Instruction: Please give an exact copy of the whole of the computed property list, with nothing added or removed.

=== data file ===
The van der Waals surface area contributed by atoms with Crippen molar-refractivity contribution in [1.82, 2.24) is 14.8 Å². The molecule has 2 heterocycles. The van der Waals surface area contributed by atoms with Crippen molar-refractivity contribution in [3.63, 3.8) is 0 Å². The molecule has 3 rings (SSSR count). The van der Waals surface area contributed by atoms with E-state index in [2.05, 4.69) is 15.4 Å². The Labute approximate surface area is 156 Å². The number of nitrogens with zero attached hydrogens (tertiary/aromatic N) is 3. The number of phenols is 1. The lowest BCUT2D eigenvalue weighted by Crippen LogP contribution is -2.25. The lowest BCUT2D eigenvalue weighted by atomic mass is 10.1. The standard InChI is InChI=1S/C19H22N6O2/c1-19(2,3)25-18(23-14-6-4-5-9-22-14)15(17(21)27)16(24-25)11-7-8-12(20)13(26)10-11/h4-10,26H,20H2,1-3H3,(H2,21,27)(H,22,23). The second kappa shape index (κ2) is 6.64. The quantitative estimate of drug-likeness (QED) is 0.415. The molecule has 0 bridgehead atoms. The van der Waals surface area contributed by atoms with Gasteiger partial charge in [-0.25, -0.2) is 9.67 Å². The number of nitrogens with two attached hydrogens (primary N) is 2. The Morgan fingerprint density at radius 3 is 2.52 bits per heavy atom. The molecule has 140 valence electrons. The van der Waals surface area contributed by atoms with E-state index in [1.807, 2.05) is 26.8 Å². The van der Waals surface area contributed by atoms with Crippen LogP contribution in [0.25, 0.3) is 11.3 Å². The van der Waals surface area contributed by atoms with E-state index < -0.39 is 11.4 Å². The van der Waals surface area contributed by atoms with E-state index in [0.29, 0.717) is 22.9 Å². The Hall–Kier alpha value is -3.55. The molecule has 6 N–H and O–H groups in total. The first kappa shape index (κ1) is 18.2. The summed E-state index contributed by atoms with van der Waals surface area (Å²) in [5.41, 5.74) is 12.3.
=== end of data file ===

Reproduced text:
The van der Waals surface area contributed by atoms with Crippen molar-refractivity contribution in [1.82, 2.24) is 14.8 Å². The molecule has 2 heterocycles. The van der Waals surface area contributed by atoms with Crippen molar-refractivity contribution in [3.63, 3.8) is 0 Å². The molecule has 3 rings (SSSR count). The van der Waals surface area contributed by atoms with E-state index in [2.05, 4.69) is 15.4 Å². The Labute approximate surface area is 156 Å². The number of nitrogens with zero attached hydrogens (tertiary/aromatic N) is 3. The number of phenols is 1. The lowest BCUT2D eigenvalue weighted by Crippen LogP contribution is -2.25. The lowest BCUT2D eigenvalue weighted by atomic mass is 10.1. The standard InChI is InChI=1S/C19H22N6O2/c1-19(2,3)25-18(23-14-6-4-5-9-22-14)15(17(21)27)16(24-25)11-7-8-12(20)13(26)10-11/h4-10,26H,20H2,1-3H3,(H2,21,27)(H,22,23). The second kappa shape index (κ2) is 6.64. The quantitative estimate of drug-likeness (QED) is 0.415. The molecule has 0 bridgehead atoms. The van der Waals surface area contributed by atoms with Gasteiger partial charge in [-0.25, -0.2) is 9.67 Å². The number of nitrogens with two attached hydrogens (primary N) is 2. The Morgan fingerprint density at radius 3 is 2.52 bits per heavy atom. The molecule has 140 valence electrons. The van der Waals surface area contributed by atoms with E-state index in [1.807, 2.05) is 26.8 Å². The van der Waals surface area contributed by atoms with Crippen LogP contribution in [0.25, 0.3) is 11.3 Å². The van der Waals surface area contributed by atoms with E-state index < -0.39 is 11.4 Å². The van der Waals surface area contributed by atoms with E-state index in [0.29, 0.717) is 22.9 Å². The Hall–Kier alpha value is -3.55. The molecule has 6 N–H and O–H groups in total. The first kappa shape index (κ1) is 18.2. The summed E-state index contributed by atoms with van der Waals surface area (Å²) in [5.41, 5.74) is 12.3.